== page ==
New candidates do not inspire young blacks to go to the polls

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Observer Staff
Nov. 29

Justin Ajose, 23, of Washington, D.C., is an African American graduate student at American University who has never voted in an election before. But there are plenty of issues that are important to him.

“I just registered when I got my license renewed on my birthday, July 19,” said Ajose who said he never felt compelled to vote. “However, being interrogated by my friends about becoming a registered voter and the importance of it would behoove me to at least become a registered voter and consider voting.”

According to the Center for Information and Research on Civic Learning and Engagement, there was a surge in overall youth voting in the 2004 election, in part because of the 11 percent increase in young black voters. During the 2004 elections, blacks overall had the greatest increase in voter turnout than any other ethnic minority group.

Still, less than half of young blacks view voting as important, according to a study conducted by the center.

According to Dr. David Boisitis, senior political analyst for the Joint Center for Political and Economic Studies, young people in general do not feel that their issues are being addressed by political candidates. This is one of the reasons they do not vote, he said. The other two reasons are that young people may not be settled into a particular community where they have a job or are married, and they are at a stage in life where other things are more important to them than politics.

Graphic courtesy of Black Youth Vote

Boisitis said the economy, employment, healthcare and education are among the top issues for blacks, but that the war is the most important basic issue for this community.

“African Americans have been against the war more than anyone else in the country,” said Boisitis. “They saw some of it as a colonial war for Iraqi soil and African Americans are much more sensitive to that.”

Yaa Asantewaa Bandele, 26, a registered voter and Washington, D.C. native, said that it is time for a political candidate who brings change, like Mayor Adrian Fenty has done in the District.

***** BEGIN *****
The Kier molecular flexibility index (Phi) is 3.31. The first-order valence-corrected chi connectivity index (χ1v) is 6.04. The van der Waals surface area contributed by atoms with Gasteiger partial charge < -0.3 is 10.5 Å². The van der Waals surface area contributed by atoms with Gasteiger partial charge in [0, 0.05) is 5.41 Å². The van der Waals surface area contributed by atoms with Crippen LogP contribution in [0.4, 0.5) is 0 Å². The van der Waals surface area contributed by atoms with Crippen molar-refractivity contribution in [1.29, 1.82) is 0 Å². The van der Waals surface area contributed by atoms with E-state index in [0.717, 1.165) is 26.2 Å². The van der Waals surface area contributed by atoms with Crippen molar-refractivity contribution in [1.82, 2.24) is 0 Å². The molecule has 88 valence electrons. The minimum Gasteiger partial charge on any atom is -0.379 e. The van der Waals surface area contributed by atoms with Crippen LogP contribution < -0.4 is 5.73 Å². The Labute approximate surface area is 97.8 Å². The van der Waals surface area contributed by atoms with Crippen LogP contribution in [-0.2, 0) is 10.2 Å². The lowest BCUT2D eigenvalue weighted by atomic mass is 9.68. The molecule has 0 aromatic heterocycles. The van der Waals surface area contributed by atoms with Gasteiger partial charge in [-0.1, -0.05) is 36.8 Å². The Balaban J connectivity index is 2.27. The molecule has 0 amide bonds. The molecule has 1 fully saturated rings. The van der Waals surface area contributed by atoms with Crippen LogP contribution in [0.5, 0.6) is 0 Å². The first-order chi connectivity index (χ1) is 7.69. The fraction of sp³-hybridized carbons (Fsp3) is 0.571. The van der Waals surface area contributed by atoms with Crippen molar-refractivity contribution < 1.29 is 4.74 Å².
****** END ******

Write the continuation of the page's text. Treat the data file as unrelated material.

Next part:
“I would like to see some time and effort put into the rehabilitation and education systems,” Bandele said. “I am very proud of Fenty. [He] said that he was going to fix the schools and they are out there fixing the schools. You ain’t never seen [nothing] like that.”

Jordan Thierry, 24, interim coordinator of the Black Youth Vote movement, an organization that focuses on getting young blacks engaged in politics, said issues such as the prison population and education are important to him, but he has not heard many of the candidates talk about these issues.

Every candidate in the election has talked about education; however, of all the candidates for the 2008 election, only one, Rep. Dennis Kucinich, D-Ohio, mentioned anything about the prison population. He said something needed to be done to decrease the number of that population.

“I have not really been following the Republican candidates,” said Thierry, a Howard University film student. “As far as the Democratic candidates, I have not seen much of a new discussion except for maybe the war in Iraq.”

According to Dr. Michael Fauntroy, professor of public policy at George Mason University, the country, across all races and ethnicities, has been united against the war in Iraq; however, young blacks and Caucasians do not find most of the same issues important because of economics.

“African Americans are not situated in terms of generational wealth like their counterparts are,” said Fauntroy, author of “Republicans and the Black Vote”, which outlines the history of blacks changing from Republican voters to Democratic voters.

Some politicians are taking steps to reach out to the black community.

According to Charles Allen, chief of staff to D.C. Councilman Tommy Wells, Wells recently endorsed Sen. Barack Obama, D-Ill., for the Democratic primaries. Wells also went door-to-door to every neighborhood in Ward 6. According to Allen, Wells feels that by getting young people involved and engaged in politics, they are more likely to vote and continue to vote.

“Part of the way he got both young people and African American people was by inviting them to become part of his campaign; not just someone who comes out and votes,” said Allen.

Nyree Neil, 30, a convention services manager, is an African American woman from Boston who said that America is a great place to live but does not feel that African Americans are given the same opportunities as whites.

“Deep down inside, I am an American and I would love to see this country prosper and I love the freedoms that I have here,” Neil said enthusiastically. “But it’s just not being represented as far as I can see. This country was founded on freedom for all, justice for all. For some populations in the United States, that’s a reality, but not for my people.”

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